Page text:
Part XLVI: Syracuse, Sicily
Dawn, Syracuse, Sicily
Dawn, Syracuse, Italy

Our first full day in Sicily finds us venturing off the island of Ortigia, on our way to the Catacombs of St John. The streets of Syracuse are dilapidated: shattered concrete, tagged with graffitic inanities. The city seems unlovely and unloved – a worn out matron who has been abused by too many generations. As we near the Catacombs, we see the looming concrete spire of the Sanctuario della Madonna delle Lacrime (Sanctuary of the Crying Madonna) looming over the wasted buildings. In 1953, a plaster statue of the Virgin Mary, kept in a local Syracusan home, began to weep. For three days the statue wept. The Vatican investigated this phenomenon and decreed that it was a legitimate miracle and that the tears were human in origin. The statue began to attract pilgrims and eventually the Sanctuary was built to house it.

The Madonna delle Lacrime, Syracuse, Sicily
The Madonna delle Lacrime, Syracuse, Sicily

The church looks like an inverted ice cream cone, round at its base and rising to sky in fluted concrete. The focus of the dusky interior is a large, polished marble altar, upon which the famous statue has been mounted. Lights are trained upon Mary, lifting her out of the gloom. A crucifix rises over the altar. Small side chapels ring the outer wall of the church, although only a handful are occupied: Joseph, the Virgin Mary, Padre Pio. The rest stand empty, giving the church an incomplete feel, as if it is waiting for the advent of future saints.

From the new to the ancient. Two blocks north of the Sanctuary stand the ruins of the Church of St John. This church was originally constructed in the fifth century, built over the tomb of Bishop Marziano of Syracuse. The bishop was martyred in the city during Emperor Diocletian's Great Persecution of Christians (A.D. 303-313). The church was destroyed during the eighth century Arab occupation, and rebuilt later. Time has not been kind to this building; it now is a roofless ruin, although we are told that special masses and weddings are still celebrated there.

The Church of Saint John, Syracuse, Sicily
The Church of Saint John, Syracuse, Sicily

Under the church is a large crypt, carved out of the gray limestone. Here was the tomb of Marziano. His body is no longer present, having been removed to Rome. There is an opening in the side of his sarcophagus where pilgrims could reach in and touch the martyr's sanctified remains.

The Catacombs of St John are reached through a separate entrance. The underground graveyard was once a Greek aqueduct, and the main channel forms the spine of the catacombs, from which tunnels branch off on either side. The limestone, although soft, is much tougher than the tufa (light volcanic rock) of Rome's catacombs. I don't envy the men who spent their lives underground chipping stone to create this place.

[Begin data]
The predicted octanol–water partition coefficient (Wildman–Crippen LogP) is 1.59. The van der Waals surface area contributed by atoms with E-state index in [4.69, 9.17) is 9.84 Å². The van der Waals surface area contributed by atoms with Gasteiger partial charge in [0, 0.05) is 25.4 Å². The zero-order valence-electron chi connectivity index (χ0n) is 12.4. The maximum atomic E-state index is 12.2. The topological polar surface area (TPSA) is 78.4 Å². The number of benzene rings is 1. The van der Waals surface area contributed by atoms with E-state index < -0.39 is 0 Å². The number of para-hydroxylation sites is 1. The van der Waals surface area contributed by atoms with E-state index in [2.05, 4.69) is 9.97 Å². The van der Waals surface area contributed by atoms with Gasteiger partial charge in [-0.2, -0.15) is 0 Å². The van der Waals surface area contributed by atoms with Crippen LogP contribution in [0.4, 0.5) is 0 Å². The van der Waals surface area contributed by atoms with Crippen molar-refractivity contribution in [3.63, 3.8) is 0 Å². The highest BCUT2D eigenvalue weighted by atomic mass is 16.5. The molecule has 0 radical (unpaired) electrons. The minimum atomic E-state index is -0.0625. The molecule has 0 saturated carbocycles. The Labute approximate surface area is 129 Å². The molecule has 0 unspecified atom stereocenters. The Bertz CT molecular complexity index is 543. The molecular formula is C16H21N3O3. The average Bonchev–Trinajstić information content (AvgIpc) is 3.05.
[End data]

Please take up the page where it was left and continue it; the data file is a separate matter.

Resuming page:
The catacombs are vast, and the tunnels, lined with loculi (small niches designed to hold babies or young children), stretch on for miles. We are only allowed to see a small part of it, under the watchful eye of a competent guide. I find it interesting that Christians stopped burying people in these catacombs around the same time they stopped the practice in Rome (fifth to sixth century AD). Was this change tied to the incursion of the Germanic kingdoms and the fall of the western Roman empire (AD 476) or were there other factors at work?

The Church of Saint John, Syracuse, Sicily
The Church of Saint John, Syracuse, Sicily

The quest for pizza has now taken on supreme importance. So much so that the team decides to postpone dinner until late in the evening, when the pizzerias deign to light their ovens and serve the pizza-starved masses (7:30). At last, with the rain relenting a bit, we slip out in our waterproof jackets (which haven't been out of the suitcases since the Danube cycle trip) for dinner.

I am not impressed with the range of pizzas offered by the restaurant we choose, but at least they take our order. I select a Pizza Capricciosa, which, although ingredients vary regionally, usually features artichokes, prosciutto, olives, cheese, and capers. Imagine my dismay when my pizza arrived, and rather than the delectable, salty caper berry, the cook in this infernal restaurant had sprinkled peas all over my pizza. Peas! Those disgusting little phlegm-flavored spheres, those green globules of pus. Who puts peas on a pizza? It's worse than the British practice of doctoring their pizzas with corn or baked beans, but at least those two ingredients are edible. I was so stunned by this travesty that I almost sent the pizza back. I was convinced that some rookie chef had made a mistake and sprinkled peas where capers should go.

Syracuse, Sicily
Syracuse, Sicily

Disgusting, foul, every mouthful a trial of Herculean magnitude. I choked my way through this pizza firmly convinced that I had now encountered the worst meal on the Euro2008 tour. Let me eat at McDonalds or Burger King every meal from here on out, but please, please, put on my pizzas no more peas.

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Copyright, 2017 Richard J. Goodrich